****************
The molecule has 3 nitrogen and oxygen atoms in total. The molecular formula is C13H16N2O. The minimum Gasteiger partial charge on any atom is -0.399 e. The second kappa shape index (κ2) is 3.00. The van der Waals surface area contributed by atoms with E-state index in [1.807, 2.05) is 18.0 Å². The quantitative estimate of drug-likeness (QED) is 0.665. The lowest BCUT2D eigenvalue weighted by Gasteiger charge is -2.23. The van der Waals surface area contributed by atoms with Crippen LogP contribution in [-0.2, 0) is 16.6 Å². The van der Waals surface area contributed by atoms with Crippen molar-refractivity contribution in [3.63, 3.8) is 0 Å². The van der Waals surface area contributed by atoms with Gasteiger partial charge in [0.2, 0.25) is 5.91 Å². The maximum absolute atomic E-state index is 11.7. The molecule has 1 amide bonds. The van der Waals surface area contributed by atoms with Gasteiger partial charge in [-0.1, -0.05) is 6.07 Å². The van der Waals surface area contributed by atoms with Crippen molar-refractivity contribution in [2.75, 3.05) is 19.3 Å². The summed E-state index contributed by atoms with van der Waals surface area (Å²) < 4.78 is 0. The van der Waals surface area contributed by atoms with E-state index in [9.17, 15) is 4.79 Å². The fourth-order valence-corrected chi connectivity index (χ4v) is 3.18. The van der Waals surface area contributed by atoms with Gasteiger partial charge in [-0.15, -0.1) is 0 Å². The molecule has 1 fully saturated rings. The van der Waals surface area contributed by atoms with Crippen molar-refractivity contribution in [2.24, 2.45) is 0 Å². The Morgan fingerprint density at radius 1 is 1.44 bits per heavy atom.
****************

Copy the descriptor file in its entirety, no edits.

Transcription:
The molecule has 3 nitrogen and oxygen atoms in total. The molecular formula is C13H16N2O. The minimum Gasteiger partial charge on any atom is -0.399 e. The second kappa shape index (κ2) is 3.00. The van der Waals surface area contributed by atoms with E-state index in [1.807, 2.05) is 18.0 Å². The quantitative estimate of drug-likeness (QED) is 0.665. The lowest BCUT2D eigenvalue weighted by Gasteiger charge is -2.23. The van der Waals surface area contributed by atoms with Crippen LogP contribution in [-0.2, 0) is 16.6 Å². The van der Waals surface area contributed by atoms with Crippen molar-refractivity contribution in [3.63, 3.8) is 0 Å². The van der Waals surface area contributed by atoms with Gasteiger partial charge in [0.2, 0.25) is 5.91 Å². The maximum absolute atomic E-state index is 11.7. The molecule has 1 amide bonds. The van der Waals surface area contributed by atoms with Gasteiger partial charge in [-0.1, -0.05) is 6.07 Å². The van der Waals surface area contributed by atoms with Crippen molar-refractivity contribution in [2.75, 3.05) is 19.3 Å². The summed E-state index contributed by atoms with van der Waals surface area (Å²) < 4.78 is 0. The van der Waals surface area contributed by atoms with E-state index in [9.17, 15) is 4.79 Å². The fourth-order valence-corrected chi connectivity index (χ4v) is 3.18. The van der Waals surface area contributed by atoms with Gasteiger partial charge in [-0.15, -0.1) is 0 Å². The molecule has 1 fully saturated rings. The van der Waals surface area contributed by atoms with Crippen molar-refractivity contribution in [2.24, 2.45) is 0 Å². The Morgan fingerprint density at radius 1 is 1.44 bits per heavy atom.